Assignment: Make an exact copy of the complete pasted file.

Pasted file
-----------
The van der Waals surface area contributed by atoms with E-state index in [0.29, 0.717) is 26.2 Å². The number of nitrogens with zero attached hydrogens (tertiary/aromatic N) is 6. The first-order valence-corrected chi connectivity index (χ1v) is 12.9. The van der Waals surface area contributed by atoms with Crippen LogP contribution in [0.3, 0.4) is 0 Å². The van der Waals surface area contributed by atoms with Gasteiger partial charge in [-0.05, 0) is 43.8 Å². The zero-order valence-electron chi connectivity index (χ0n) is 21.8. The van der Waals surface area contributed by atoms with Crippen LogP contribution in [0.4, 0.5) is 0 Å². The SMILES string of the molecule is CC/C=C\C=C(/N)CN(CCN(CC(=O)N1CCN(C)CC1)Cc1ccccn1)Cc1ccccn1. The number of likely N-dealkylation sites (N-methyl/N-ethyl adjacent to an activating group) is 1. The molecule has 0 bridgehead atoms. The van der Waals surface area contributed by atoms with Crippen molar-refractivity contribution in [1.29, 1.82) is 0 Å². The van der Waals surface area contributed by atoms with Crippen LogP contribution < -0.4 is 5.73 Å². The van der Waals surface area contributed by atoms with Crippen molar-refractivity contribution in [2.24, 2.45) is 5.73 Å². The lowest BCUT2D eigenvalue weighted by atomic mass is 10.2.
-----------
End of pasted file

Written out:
The van der Waals surface area contributed by atoms with E-state index in [0.29, 0.717) is 26.2 Å². The number of nitrogens with zero attached hydrogens (tertiary/aromatic N) is 6. The first-order valence-corrected chi connectivity index (χ1v) is 12.9. The van der Waals surface area contributed by atoms with Crippen LogP contribution in [0.3, 0.4) is 0 Å². The van der Waals surface area contributed by atoms with Gasteiger partial charge in [-0.05, 0) is 43.8 Å². The zero-order valence-electron chi connectivity index (χ0n) is 21.8. The van der Waals surface area contributed by atoms with Crippen LogP contribution in [0.4, 0.5) is 0 Å². The SMILES string of the molecule is CC/C=C\C=C(/N)CN(CCN(CC(=O)N1CCN(C)CC1)Cc1ccccn1)Cc1ccccn1. The number of likely N-dealkylation sites (N-methyl/N-ethyl adjacent to an activating group) is 1. The molecule has 0 bridgehead atoms. The van der Waals surface area contributed by atoms with Crippen molar-refractivity contribution in [1.29, 1.82) is 0 Å². The van der Waals surface area contributed by atoms with Crippen LogP contribution < -0.4 is 5.73 Å². The van der Waals surface area contributed by atoms with Crippen molar-refractivity contribution in [2.24, 2.45) is 5.73 Å². The lowest BCUT2D eigenvalue weighted by atomic mass is 10.2.